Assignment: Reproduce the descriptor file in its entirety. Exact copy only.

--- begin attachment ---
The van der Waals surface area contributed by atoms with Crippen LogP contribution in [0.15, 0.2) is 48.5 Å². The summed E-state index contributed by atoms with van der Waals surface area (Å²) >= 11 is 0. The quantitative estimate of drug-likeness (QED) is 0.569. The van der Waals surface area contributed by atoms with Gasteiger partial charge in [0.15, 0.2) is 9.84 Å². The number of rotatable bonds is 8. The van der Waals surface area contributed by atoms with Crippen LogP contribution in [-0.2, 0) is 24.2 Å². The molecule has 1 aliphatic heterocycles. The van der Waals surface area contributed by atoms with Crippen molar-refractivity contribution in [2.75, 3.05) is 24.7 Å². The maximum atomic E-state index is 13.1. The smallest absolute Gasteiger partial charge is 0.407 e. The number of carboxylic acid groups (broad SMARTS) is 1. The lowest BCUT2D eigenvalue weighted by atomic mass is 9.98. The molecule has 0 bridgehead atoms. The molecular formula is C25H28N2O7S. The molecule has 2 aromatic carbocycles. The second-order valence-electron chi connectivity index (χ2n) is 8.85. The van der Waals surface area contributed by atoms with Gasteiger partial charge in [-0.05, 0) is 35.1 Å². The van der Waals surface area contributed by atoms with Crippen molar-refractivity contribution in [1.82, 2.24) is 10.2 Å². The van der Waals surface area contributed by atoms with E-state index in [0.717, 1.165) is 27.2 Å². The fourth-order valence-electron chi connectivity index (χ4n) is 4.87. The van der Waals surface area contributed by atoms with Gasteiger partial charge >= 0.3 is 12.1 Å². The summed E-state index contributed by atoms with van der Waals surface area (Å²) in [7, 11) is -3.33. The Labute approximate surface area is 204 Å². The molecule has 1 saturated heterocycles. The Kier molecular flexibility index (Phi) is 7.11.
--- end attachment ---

The van der Waals surface area contributed by atoms with Crippen LogP contribution in [0.15, 0.2) is 48.5 Å². The summed E-state index contributed by atoms with van der Waals surface area (Å²) >= 11 is 0. The quantitative estimate of drug-likeness (QED) is 0.569. The van der Waals surface area contributed by atoms with Gasteiger partial charge in [0.15, 0.2) is 9.84 Å². The number of rotatable bonds is 8. The van der Waals surface area contributed by atoms with Crippen LogP contribution in [-0.2, 0) is 24.2 Å². The molecule has 1 aliphatic heterocycles. The van der Waals surface area contributed by atoms with Crippen molar-refractivity contribution in [2.75, 3.05) is 24.7 Å². The maximum atomic E-state index is 13.1. The smallest absolute Gasteiger partial charge is 0.407 e. The number of carboxylic acid groups (broad SMARTS) is 1. The lowest BCUT2D eigenvalue weighted by atomic mass is 9.98. The molecule has 0 bridgehead atoms. The molecular formula is C25H28N2O7S. The molecule has 2 aromatic carbocycles. The second-order valence-electron chi connectivity index (χ2n) is 8.85. The van der Waals surface area contributed by atoms with Gasteiger partial charge in [-0.05, 0) is 35.1 Å². The van der Waals surface area contributed by atoms with Crippen molar-refractivity contribution in [1.82, 2.24) is 10.2 Å². The van der Waals surface area contributed by atoms with E-state index in [0.717, 1.165) is 27.2 Å². The fourth-order valence-electron chi connectivity index (χ4n) is 4.87. The van der Waals surface area contributed by atoms with Gasteiger partial charge >= 0.3 is 12.1 Å². The summed E-state index contributed by atoms with van der Waals surface area (Å²) in [7, 11) is -3.33. The Labute approximate surface area is 204 Å². The molecule has 1 saturated heterocycles. The Kier molecular flexibility index (Phi) is 7.11.